Mosaic tries something new: Ghost hunting

salem church roadCourtesy of Post Malone/THE REVIEW
aking inspiration from Post Malone, I went ghost hunting.

BY Managing Mosaic Editor

A few months ago, at someone’s house party, I revealed to a man that I was “like hellllllla into” astrology and crystals (this is always a risky move with men) and he asked, “Why do girls always want to be witches?”

I’ve thought about it since then, and I can’t seem to find an answer for him. I do know that he’s right; in elementary school, I became completely convinced I was a witch and would cook up “potions” in our townhome’s bathroom with my sister and my friends. Later, in middle school, I read “The Witch of Blackbird Pond” and took some kind of strange pleasure in the fact that if I lived in Colonial America, I would probably be seen as a witch for knowing how to read and swim. In high school, we read a poem about a witch who survived her hanging, and I thought of her as my hero. In college, I drunkenly call myself a “spinster witch,” and only half the time I mean it as a joke.

Witches, at least the ones I had seen as a child, were always persecuted. They were always an “other” and constantly ostracized. They usually had no husbands, no children, no families, no connections, no anythings, just themselves. And though I still struggle to understand why many females, including myself, “want to be witches,” I believe it has something to do with their level of autonomy and self reliance, an unspoiled confidence they have in themselves, their knowledge and their fierce independence.

My female friends and I collect crystals, we sage rooms, we read tarot and we keep up with our astrology charts more than we do our homework. We are not even sure if what we do is truly “witchcraft” (it probably isn’t), but we tell everyone we believe in “vibes” and the “universe” and doing “witch shit” seems to be the most convenient term for our activities. It makes us feel spiritual, it makes us feel guided.

I have lived in Delaware for most of my life, but it took until this Sunday for me to finally learn about the urban legends surrounding Salem Church Road.

“It’s like haunted,” my friend explained to me, shouting over her music. “Some witches were hanged there a long time ago and now they haunt the road.”

There’s no “reputable” way to confirm a ghost story, but according to a few “haunted places” websites online, there was some truth to her story. Rumor has it that a family of six was accused of witchcraft during the turn of the twentieth century and were hanged. According to all of these websites, the family can sometimes be seen walking along the side of the road.

Of course, because I have learned almost nothing about safety and common sense in the 20 years I have been alive, I decided that it was a fantastic idea to drive along the side of the road at night, maybe get out a few times and poke around, looking for the ghosts. At 8:00 p.m., I trudged out in the cold to my sister’s Camry that I was keeping for the weekend and took a trip down Salem Church Road.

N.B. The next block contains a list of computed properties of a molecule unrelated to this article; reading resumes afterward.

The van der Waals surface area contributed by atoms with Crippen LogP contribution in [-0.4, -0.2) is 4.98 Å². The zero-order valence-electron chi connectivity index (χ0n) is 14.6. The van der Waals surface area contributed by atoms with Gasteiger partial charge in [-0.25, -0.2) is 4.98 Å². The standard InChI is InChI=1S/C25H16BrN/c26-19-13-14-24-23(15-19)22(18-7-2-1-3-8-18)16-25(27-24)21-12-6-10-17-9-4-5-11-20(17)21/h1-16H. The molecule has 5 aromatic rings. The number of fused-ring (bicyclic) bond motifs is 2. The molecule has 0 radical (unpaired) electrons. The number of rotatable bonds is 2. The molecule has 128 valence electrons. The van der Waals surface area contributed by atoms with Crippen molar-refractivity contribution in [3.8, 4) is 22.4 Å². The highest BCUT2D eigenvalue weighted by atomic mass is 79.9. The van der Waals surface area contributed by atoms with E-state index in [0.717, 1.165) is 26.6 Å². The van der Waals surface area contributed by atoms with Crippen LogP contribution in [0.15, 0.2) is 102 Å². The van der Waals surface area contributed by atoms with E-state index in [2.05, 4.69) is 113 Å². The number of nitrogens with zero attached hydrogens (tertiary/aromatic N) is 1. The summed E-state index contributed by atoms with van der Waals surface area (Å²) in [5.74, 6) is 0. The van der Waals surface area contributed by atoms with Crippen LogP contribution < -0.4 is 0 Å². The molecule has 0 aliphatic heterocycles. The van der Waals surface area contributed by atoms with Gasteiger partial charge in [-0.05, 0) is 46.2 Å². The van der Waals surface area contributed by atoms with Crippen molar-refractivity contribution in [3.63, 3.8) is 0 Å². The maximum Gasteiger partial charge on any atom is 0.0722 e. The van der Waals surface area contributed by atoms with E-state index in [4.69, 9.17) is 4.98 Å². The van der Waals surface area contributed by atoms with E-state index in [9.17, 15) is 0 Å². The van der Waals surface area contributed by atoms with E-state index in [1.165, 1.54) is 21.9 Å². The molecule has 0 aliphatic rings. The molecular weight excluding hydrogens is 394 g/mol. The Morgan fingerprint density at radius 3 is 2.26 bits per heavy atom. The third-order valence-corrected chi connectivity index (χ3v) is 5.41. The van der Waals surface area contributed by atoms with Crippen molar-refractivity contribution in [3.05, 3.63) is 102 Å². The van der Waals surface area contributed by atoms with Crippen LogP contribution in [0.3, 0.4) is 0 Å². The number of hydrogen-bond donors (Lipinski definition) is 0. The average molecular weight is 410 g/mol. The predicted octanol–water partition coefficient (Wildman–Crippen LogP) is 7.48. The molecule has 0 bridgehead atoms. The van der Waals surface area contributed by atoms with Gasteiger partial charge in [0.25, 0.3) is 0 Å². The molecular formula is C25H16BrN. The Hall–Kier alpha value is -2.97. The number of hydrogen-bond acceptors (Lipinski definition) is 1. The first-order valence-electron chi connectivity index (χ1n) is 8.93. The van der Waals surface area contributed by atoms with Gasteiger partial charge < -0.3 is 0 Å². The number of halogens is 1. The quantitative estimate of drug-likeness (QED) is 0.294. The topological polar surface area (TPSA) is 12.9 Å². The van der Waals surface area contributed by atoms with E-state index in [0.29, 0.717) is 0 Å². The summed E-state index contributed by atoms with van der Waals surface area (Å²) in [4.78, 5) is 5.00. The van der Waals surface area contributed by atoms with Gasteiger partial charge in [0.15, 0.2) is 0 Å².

The first thing that I noticed on Salem Church Road was, incidentally, the sheer amount of churches. On every corner there was a new marquee sign with crooked letters listing a psalm and an advertisement for a service. Between each church were sparse “forests,” patches of stick-like trees whose leaves had been torn off in the wind and cold. I looked through the trees but I couldn’t see anyone or anything.

It occured to me about halfway through my 15-minute drive down the road (the road is not long) that I wasn’t exactly sure about the particulars of ghost hunting. I knew it was an activity, but I hadn’t yet watched any ghost hunting videos on my late night YouTube spirals. In short, I was clueless.

After a string of eerie looking churches (were they eerie or did I just think they were eerie because I was expecting to be spooked?) I pulled over into the Salem Village Shopping Center. There was a Halal place, a sub shop and faded parking lines. Probably the spookiest part about the lot was that it reminded me of the strip malls from my native Middletown, Delaware, brimming with a sense of loneliness.

salem church road two
Bianca Thiruchittampalam/THE REVIEW
After driving up and down the road twice, I couldn’t find any ghosts. And it wasn’t just because I was wearing sunglasses at night.

I walked along the side of the parking lot for a bit. I found no ghosts.

The rest of the road had the similar aesthetic of a middle-Delaware backroad: small shacks peppering dying forests, trash and cigarette butts on the side of the road and the occasional run-down farm. Sometimes, a neighborhood would be nestled in an alcove or there would be a standalone house, but otherwise there was nothing too out of the ordinary. The night and the ghost hunt were anti-climatic.

I didn’t find ghosts, and I didn’t find witches. I think I had expected, somewhat half-heartedly, to see something or have some kind of supernatural experience, but no such thing happened.

Instead, I found some vestige of a historic suburban town, not unlike my own hometown. In the way that Middletown has a fixation on its long-dead peach crops (a disease wiped out a whole grove centuries ago), Salem Church Road has a fixation with its long-dead witches. The architecture and aesthetics of the town seemed uncomfortably conscious of its history.

Maybe I didn’t find ghosts on the road that night, but that’s not to say that there aren’t ghosts. It could be my perpetual preoccupation with the supernatural or just my sheer stupidity, but I still hold on to the belief that somewhere along that road, the ghosts of the six witches walk.

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